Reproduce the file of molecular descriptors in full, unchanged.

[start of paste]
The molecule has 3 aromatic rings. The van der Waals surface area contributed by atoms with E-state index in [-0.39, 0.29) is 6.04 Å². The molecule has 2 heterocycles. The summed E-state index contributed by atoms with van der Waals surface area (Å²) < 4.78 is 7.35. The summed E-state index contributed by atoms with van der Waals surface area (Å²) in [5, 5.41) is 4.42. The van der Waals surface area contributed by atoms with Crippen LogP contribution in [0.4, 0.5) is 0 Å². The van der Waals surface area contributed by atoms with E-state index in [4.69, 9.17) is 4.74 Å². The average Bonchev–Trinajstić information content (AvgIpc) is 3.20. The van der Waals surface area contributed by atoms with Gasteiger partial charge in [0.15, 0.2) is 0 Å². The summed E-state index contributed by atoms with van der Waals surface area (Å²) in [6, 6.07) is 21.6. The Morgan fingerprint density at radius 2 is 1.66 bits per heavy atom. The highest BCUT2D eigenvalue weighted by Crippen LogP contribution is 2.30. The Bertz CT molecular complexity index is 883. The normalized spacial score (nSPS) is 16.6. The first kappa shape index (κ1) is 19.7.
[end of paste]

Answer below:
The molecule has 3 aromatic rings. The van der Waals surface area contributed by atoms with E-state index in [-0.39, 0.29) is 6.04 Å². The molecule has 2 heterocycles. The summed E-state index contributed by atoms with van der Waals surface area (Å²) < 4.78 is 7.35. The summed E-state index contributed by atoms with van der Waals surface area (Å²) in [5, 5.41) is 4.42. The van der Waals surface area contributed by atoms with Crippen LogP contribution in [0.4, 0.5) is 0 Å². The van der Waals surface area contributed by atoms with E-state index in [4.69, 9.17) is 4.74 Å². The average Bonchev–Trinajstić information content (AvgIpc) is 3.20. The van der Waals surface area contributed by atoms with Gasteiger partial charge in [0.15, 0.2) is 0 Å². The summed E-state index contributed by atoms with van der Waals surface area (Å²) in [6, 6.07) is 21.6. The Morgan fingerprint density at radius 2 is 1.66 bits per heavy atom. The highest BCUT2D eigenvalue weighted by Crippen LogP contribution is 2.30. The Bertz CT molecular complexity index is 883. The normalized spacial score (nSPS) is 16.6. The first kappa shape index (κ1) is 19.7.